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Ten Poems to Change Your Life

by Roger Housden

Other authors: Kabir (Contributor), Galway Kinnell (Contributor), Antonio Machado (Contributor), W. S. Merwin (Contributor), Pablo Neruda (Contributor)5 more, Mary Oliver (Contributor), Rumi (Contributor), St. John of the Cross (Contributor), Derek Walcott (Contributor), Walt Whitman (Contributor)

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Ten good poems, forced touchy-feely analysis. ( )
  DromJohn | May 20, 2014 |
Much is being done in the first decade of the 21st century to restore poetry to its prominent place among the arts and within our popular culture. Four recent US poets laureate have undertaken public projects to attract readers: Robert Hass, Robert Pinsky, Billy Collins, and Ted Koose. Collins made a special plea for “accessible”poetry as opposed to the oblique poetry of the academic establishment, which requires what my students always called “reading between the lines.” Garrison Keillor, with his daily literary almanac on NPR and with his anthologies called simply Good Poems, has joined in the movement. Poetry jams of all sorts attract teenagers and college students not unlike rap sessions. Some critical handbooks, like Edward Hirsch’s How to Read a Poem, are flying in the face of the New Critics’ demand for ambiguity and paradox as the only legitimate poetic voice. Among English teachers in schools and colleges, the focus on readers and their independent, even personal, responses has provided a more open, satisfying way for the general public to enter conversations about their favorite poems—and to seek and find new favorites.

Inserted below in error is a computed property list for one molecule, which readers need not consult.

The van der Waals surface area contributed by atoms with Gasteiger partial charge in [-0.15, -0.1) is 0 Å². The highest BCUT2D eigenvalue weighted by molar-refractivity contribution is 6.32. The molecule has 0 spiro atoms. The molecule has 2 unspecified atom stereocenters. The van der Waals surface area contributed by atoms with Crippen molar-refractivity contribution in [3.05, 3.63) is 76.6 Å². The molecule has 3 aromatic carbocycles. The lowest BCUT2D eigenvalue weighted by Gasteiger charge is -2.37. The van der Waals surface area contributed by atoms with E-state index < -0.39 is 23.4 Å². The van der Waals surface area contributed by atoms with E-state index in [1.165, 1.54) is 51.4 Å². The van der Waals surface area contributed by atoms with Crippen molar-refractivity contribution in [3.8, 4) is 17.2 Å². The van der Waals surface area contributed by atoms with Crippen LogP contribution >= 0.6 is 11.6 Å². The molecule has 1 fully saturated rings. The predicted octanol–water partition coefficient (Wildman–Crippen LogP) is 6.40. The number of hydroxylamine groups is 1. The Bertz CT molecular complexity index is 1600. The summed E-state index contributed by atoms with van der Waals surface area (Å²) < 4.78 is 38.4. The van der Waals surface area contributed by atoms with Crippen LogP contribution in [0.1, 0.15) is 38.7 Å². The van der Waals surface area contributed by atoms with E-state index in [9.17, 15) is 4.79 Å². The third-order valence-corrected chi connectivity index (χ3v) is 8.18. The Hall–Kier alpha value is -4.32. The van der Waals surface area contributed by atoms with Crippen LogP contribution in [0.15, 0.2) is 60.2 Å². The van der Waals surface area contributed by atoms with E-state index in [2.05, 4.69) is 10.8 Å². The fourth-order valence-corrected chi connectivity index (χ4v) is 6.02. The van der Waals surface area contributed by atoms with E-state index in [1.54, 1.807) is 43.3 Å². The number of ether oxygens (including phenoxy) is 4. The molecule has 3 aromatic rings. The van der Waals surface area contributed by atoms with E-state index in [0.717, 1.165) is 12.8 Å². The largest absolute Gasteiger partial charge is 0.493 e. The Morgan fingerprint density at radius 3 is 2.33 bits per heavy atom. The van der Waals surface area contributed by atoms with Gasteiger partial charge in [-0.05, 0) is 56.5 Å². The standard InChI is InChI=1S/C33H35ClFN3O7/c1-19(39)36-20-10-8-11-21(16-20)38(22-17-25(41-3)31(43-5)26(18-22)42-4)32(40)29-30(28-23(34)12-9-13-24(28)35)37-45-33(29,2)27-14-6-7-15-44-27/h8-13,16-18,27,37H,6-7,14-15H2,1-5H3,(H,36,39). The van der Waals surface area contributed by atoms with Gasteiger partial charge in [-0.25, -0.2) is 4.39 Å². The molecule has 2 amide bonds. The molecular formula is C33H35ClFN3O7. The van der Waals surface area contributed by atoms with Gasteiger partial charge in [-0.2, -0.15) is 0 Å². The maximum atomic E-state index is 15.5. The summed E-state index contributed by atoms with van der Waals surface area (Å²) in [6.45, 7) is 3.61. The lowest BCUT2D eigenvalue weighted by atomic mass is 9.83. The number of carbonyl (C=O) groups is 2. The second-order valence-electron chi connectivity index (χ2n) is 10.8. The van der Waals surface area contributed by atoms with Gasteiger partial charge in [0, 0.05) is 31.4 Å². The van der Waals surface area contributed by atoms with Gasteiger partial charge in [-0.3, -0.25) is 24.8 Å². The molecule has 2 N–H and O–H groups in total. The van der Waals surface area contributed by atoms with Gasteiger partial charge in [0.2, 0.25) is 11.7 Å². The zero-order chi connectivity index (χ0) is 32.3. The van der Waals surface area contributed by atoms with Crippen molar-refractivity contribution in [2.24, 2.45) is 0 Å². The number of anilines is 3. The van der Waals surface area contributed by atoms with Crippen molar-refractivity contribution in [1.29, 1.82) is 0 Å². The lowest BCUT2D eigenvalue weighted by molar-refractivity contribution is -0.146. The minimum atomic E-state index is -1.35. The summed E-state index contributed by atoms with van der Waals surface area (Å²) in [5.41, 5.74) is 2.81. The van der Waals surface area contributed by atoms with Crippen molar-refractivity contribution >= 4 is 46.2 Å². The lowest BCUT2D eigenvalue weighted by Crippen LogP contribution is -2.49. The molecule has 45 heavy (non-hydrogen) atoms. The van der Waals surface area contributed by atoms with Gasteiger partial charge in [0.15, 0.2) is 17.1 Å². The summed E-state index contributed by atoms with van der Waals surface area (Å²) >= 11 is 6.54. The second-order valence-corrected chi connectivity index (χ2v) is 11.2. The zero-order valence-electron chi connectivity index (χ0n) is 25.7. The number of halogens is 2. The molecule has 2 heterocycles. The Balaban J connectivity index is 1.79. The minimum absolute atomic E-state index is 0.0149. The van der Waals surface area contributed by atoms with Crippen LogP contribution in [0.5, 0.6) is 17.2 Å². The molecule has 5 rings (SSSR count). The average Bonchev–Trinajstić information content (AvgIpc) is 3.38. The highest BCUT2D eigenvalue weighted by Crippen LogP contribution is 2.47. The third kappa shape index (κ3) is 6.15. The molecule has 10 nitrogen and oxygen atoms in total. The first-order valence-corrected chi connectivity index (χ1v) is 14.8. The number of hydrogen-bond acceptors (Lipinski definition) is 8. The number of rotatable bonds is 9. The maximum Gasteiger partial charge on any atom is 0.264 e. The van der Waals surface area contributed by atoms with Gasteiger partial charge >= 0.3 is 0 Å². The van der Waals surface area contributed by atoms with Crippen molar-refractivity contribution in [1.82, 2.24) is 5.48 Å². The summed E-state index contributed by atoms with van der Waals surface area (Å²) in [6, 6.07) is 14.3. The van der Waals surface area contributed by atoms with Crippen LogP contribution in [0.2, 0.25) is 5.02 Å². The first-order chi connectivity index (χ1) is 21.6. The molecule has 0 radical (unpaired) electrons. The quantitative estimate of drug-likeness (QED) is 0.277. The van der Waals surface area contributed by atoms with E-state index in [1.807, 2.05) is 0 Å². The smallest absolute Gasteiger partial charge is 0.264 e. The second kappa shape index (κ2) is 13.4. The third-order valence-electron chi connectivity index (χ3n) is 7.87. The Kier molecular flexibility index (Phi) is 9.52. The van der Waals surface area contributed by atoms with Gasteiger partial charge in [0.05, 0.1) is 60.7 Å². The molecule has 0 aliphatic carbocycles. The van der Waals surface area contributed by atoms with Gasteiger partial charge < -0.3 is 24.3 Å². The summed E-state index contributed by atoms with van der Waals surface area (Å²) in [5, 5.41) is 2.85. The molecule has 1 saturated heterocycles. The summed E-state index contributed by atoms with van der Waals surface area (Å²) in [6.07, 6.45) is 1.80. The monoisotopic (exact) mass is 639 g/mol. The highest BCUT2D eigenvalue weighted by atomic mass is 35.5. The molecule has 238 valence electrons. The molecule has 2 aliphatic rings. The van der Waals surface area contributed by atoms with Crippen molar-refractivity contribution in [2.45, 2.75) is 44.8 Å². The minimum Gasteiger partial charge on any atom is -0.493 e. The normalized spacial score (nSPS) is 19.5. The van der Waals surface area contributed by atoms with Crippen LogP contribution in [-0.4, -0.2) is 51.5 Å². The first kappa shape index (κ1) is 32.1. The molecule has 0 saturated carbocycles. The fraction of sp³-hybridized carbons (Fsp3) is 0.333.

Roger Housden’s series of little books — Ten Poems to . . . — are good examples of this trend, and good models for other readers of and writers about poetry: Ten Poems to Change Your Life (Harmony Books, 2001) was the first one, followed by Ten Poems to Set You Free, . . . to Open Your Heart, . . . to Last a Lifetime, and after his recent heart-breaking divorce, Ten Poems to Change Your Life Again & Again. In each of them, Housden simply writes his personal reflections on ten poems, mostly modern, that have been meaningful to him. What a breath of fresh air. He also edited the popular anthology Risking Everything: 110 Poems of Love and Revelation.